Athletic Performance, Behavior Science, and Technology

By Sara Kupferschmidt

BAQ Columnist

Note: This article was originally published in the July 2016 issue of Behavior Analysis Quarterly, Vol. 2, (3).

In any sport, performance is related to form. How we hold our body affects the outcome whether we are serving the tennis ball or tackling our opponent on the football field. Traditionally form has been measured through observation. Recent advances in wearable clothing and technology are attempting to innovate how form in sport is measured and in some cases how feedback is delivered. This article describes two companies that have developed wearable technology that are being described as tools for measurement of form in sport and a framework for Behavioral Coaching is discussed.

One company that is attempting to innovate how form in sport is measured is XSENS. They have a variety of different products but most relevant to this article is their 3D motion tracking technology. Specifically the MVN BIOMECH. It was designed using specially developed, and very small motion trackers that are able to capture small twitches to high dynamic movements on the body. These data are captured in real time and exported into a graph and a 3D character visualization. These graphs and visualizations can then be used to: 1) provide feedback to the person wearing it and/or the coach/trainer; and 2) develop models of optimal performance for training. For more info check out the site here.

Another company that develops wearable technology and claims to measure form as it relates to yoga poses is Wearable Experiments. The NADI X are “smart yoga pants” designed to improve form for a person’s yoga pose. The pants have tiny electronics woven into the fabric at the wearer’s hips, knees, and ankles that communicate with one another to determine where the sensors are relative to the others. Once the wearer settles into a pose the sensors do a scan and provide haptic feedback. For example, if the wearer’s hip is rotated too far in a pose, a vibration will move across the hip in an outwards direction. The frequency and intensity of each vibration changes based on the body position and angle. Using an accompanying app, the wearer may monitor form and adjust accordingly. The app also includes illustrations on correct alignments and postures. For more information you can check out the site here:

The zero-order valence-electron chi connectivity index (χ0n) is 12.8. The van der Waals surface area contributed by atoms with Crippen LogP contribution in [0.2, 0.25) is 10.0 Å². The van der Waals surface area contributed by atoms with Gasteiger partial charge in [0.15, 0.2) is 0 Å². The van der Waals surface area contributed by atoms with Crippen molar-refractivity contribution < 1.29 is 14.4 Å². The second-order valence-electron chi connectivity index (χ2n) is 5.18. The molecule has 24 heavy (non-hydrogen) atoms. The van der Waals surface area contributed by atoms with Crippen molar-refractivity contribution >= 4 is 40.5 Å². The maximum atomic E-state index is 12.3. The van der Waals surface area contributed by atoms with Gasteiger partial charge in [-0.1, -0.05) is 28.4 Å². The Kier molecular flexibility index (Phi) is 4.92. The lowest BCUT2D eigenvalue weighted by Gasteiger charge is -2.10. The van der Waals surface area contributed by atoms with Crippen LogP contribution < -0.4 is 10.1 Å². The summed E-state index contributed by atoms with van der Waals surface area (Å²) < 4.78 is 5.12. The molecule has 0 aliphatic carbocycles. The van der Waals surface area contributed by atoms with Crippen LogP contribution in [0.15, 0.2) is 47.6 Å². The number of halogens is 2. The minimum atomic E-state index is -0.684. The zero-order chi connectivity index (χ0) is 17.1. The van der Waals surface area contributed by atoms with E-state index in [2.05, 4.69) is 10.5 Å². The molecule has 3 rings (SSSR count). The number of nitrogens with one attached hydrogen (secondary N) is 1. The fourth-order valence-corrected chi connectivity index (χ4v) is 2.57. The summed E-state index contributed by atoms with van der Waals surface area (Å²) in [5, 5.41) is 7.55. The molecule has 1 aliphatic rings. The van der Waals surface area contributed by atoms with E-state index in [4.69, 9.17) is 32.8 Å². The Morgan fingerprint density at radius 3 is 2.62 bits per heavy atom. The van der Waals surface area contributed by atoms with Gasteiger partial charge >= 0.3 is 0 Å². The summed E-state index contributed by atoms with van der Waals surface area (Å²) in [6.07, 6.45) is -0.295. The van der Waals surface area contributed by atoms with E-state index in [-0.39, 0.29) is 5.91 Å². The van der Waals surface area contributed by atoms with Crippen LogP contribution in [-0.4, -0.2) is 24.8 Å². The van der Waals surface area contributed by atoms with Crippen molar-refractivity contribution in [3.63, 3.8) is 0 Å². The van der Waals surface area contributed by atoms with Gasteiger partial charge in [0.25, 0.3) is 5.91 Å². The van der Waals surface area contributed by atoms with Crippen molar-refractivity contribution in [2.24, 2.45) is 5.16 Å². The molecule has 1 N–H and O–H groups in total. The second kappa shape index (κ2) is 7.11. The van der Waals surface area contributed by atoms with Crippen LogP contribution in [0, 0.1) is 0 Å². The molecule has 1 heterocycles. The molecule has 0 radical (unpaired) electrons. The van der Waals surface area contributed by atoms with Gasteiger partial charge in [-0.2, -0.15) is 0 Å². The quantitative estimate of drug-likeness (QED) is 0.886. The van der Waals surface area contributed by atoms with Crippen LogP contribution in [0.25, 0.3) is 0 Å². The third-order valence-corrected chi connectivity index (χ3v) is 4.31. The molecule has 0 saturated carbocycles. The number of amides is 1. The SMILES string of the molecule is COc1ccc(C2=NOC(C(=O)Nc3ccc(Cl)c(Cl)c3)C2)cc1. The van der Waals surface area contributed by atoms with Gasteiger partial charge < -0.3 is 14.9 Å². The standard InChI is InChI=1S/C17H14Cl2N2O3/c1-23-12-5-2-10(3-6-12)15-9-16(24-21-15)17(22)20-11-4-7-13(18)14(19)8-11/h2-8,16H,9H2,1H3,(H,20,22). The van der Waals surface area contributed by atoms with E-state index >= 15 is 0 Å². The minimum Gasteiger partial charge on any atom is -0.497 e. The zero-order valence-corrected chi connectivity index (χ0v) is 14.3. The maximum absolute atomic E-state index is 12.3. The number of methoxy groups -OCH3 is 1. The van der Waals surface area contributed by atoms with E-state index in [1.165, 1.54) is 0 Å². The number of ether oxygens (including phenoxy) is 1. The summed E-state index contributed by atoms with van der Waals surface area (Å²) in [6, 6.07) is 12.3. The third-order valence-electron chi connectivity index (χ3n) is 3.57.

While these tools may sound very exciting, they must be considered with a high level of caution. There is limited research on the actual impact that they have in improving athletic performance. Moreover, in the case of the smart yoga pants (NADI X) the poses were calibrated by speaking to yoga instructors which may not account for individual differences. It would be great to be able to customize it to suit an individual’s unique body type or to evaluate whether using them improves individual athletic performance and/or form. This would require that the wearable clothing are calibrated to individuals, and then used with that individual to compare his/her progress as opposed to being used more generally and in the same “fashion”, for lack of a better term, for everyone.

The wearable technology industry began with biometrics data (e.g., heart rate, galvanic skin response) and have now moved beyond to actual behavior or performance. Traditional measurement of these overt behaviors consisted of direct observation but may now be able to be measured in real time using the clothing on the person. These data can then be exported to develop customized feedback which in some cases includes actual animations of the error that was made juxtaposed beside the correct form. Furthermore, depending on the product, the clothing itself can provide haptic feedback to the wearer in real time. While these new wearable technology devices are becoming more and more common in large sports team franchises (e.g., Dallas Mavericks) it would be great to evaluate how performance might be affected or enhanced using these devices in conjunction with what we already know about maximizing athletic performance using the principles of Behavioral Science.